Nearly 5% of adult Americans use opioid painkillers
Researchers have found that nearly 5% of adult Americans use opioid painkillers. Judith Parsells Kelly, of Boston University, and colleagues, based their estimate on a prevalence of 2% and 4.9% among participants from a national telephone survey. The study, which was published in the August 31st issue of Pain, reinforces the need “…to strike a rational balance between opioid misuse and effective control of chronic pain,” researchers said. The following is an excerpt of an article from Medpage Today that reviews the study:
The three prior national studies that have been done found a 3% to 3.5% prevalence of opioid use spanning time periods from 1988 to 2001, which Kelly’s group called comparable to their results given the differences in methods.
The current study was a random-digit-dial telephone survey that included 19,150 adults in households with a landline telephone. Participants were interviewed from February 1998 through September 2006 and were representative of the non-institutionalized U.S. population.
When asked to gather their medication bottles, 926 respondents reported using opioids during the prior week, for an overall adjusted prevalence of 4.9%.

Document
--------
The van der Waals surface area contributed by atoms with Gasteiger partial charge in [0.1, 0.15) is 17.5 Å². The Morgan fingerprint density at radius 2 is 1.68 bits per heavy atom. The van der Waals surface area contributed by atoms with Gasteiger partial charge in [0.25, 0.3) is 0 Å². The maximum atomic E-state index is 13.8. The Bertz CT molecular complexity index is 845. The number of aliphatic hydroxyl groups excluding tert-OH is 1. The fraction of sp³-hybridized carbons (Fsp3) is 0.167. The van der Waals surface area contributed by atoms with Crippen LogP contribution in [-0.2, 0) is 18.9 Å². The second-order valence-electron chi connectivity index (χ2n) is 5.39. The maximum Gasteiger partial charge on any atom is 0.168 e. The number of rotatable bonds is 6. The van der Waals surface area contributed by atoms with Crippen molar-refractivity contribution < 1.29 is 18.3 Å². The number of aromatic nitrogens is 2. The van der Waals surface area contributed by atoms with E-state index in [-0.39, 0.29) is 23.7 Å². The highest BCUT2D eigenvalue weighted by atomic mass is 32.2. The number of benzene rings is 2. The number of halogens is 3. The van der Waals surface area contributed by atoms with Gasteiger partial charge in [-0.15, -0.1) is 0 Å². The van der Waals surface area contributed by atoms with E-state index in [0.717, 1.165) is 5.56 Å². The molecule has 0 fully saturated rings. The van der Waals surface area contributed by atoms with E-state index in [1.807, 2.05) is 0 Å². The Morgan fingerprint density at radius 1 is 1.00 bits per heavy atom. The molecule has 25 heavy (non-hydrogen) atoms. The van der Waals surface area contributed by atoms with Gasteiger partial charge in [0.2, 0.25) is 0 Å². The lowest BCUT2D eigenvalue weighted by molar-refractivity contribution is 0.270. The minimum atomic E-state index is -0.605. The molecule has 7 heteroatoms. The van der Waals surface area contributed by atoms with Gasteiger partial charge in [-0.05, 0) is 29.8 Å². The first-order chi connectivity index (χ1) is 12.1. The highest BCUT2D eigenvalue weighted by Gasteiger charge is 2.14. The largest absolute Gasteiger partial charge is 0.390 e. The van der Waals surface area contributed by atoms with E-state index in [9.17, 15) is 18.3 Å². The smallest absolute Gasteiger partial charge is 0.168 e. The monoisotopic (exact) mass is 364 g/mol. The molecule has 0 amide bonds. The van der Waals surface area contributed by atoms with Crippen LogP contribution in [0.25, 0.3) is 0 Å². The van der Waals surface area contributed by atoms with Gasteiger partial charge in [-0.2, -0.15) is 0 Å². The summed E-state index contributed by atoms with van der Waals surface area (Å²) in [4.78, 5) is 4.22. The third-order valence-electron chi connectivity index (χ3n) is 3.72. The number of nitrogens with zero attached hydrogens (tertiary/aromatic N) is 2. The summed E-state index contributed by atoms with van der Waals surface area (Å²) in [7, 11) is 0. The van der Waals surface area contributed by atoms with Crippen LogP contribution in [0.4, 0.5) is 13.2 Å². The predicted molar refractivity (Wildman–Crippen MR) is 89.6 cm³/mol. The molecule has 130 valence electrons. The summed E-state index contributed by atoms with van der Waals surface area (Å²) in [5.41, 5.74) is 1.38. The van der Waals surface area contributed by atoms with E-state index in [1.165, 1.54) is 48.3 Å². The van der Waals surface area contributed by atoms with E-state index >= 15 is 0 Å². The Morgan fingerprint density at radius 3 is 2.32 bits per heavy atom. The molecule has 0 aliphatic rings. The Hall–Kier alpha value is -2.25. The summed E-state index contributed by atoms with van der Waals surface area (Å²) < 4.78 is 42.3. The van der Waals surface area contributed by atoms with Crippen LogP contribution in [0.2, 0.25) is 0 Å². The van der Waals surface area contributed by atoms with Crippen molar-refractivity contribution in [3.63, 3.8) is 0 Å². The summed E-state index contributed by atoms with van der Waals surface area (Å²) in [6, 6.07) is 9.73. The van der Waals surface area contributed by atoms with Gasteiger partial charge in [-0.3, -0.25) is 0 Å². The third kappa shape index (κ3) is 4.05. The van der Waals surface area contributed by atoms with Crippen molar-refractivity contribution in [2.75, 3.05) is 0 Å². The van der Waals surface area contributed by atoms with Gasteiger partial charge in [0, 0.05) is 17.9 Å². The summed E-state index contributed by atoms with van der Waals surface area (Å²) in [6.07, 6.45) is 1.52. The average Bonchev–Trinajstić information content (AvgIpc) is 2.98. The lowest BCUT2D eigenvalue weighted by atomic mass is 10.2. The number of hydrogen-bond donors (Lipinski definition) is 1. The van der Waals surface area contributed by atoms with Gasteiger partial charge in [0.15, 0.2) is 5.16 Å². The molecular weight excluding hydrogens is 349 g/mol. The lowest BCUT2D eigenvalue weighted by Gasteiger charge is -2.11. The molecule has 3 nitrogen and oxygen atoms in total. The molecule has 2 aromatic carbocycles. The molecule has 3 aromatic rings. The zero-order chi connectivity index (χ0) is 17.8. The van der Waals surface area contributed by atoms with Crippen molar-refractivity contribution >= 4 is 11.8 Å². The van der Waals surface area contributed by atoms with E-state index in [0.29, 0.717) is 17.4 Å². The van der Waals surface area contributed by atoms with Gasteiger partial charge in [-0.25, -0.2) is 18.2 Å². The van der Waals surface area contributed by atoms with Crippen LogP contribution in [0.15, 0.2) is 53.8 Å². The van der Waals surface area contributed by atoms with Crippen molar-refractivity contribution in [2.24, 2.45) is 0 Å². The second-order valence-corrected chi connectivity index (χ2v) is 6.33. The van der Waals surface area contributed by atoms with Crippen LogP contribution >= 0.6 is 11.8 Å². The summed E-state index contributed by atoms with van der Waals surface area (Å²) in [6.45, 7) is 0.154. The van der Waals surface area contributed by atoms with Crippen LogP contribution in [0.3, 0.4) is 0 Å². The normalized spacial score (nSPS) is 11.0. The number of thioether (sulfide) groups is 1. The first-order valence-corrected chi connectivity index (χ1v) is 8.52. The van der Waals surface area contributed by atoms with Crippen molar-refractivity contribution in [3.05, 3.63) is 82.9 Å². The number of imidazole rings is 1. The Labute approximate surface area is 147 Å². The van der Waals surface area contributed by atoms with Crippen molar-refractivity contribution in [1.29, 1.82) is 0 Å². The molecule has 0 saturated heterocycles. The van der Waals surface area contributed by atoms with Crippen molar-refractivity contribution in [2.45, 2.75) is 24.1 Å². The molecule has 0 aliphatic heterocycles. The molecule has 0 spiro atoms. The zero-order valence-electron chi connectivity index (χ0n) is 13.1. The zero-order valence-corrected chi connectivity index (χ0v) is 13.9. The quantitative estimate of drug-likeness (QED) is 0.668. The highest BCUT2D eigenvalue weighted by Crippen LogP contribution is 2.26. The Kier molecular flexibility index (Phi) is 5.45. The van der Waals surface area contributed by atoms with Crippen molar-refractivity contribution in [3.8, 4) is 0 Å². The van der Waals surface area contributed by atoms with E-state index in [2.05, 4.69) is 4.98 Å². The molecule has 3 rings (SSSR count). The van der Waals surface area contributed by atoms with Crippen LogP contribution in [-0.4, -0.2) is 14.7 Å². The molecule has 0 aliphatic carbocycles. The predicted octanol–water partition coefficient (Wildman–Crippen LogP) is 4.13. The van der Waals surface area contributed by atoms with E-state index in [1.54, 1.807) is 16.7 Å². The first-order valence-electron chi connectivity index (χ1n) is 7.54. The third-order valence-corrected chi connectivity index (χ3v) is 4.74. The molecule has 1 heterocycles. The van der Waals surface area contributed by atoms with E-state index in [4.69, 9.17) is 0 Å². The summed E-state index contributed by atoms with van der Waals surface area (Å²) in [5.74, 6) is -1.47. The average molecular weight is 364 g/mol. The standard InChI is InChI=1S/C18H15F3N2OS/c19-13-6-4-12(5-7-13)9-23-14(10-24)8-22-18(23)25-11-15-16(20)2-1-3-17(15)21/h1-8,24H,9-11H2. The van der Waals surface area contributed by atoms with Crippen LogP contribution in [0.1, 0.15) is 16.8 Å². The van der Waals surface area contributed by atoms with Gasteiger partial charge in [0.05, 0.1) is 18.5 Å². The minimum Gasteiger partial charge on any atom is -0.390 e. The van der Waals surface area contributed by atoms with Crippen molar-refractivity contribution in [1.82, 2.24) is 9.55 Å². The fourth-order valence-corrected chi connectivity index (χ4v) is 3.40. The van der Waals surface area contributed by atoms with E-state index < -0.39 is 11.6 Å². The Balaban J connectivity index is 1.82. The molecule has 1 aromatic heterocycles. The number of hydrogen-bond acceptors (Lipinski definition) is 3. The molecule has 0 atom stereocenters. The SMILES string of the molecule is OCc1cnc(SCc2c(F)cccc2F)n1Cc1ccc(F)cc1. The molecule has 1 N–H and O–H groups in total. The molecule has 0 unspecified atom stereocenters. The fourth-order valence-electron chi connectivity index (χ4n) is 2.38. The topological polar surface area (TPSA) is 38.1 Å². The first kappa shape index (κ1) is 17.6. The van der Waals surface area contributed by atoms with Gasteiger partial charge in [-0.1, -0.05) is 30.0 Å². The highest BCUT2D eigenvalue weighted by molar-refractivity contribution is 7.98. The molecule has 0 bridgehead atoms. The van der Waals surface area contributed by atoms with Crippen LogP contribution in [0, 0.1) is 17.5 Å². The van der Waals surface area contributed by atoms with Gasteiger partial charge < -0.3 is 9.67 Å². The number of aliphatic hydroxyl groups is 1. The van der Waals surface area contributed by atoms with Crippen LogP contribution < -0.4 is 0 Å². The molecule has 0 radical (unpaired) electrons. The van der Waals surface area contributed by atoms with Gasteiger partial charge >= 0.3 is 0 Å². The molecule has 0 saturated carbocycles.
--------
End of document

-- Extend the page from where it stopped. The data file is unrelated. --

Among the opioid users, 406 were considered regular users — at least five days a week for at least four weeks (adjusted prevalence 2%). This group grew over time during the study.
Another 104 respondents used the drugs on five or more days a week, but over a period of less than four weeks.
Most regular users took only one opioid but often for a duration of more than two years (47%).
Oral formulations dominated the opioids used — most commonly hydrocodone plus acetaminophen (Vicodin, Norco, Zydone, Panacet, Lortab, Lorcet, Co-gesic, Anexsia), tramadol (Ultram), propoxyphene plus acetaminophen (Darvocet), and hydrocodone.
As expected, pain was the number one reason reported for taking an opioid, most commonly back pain (20%), pain specific to headache or another cause (26%), and arthritis (13%).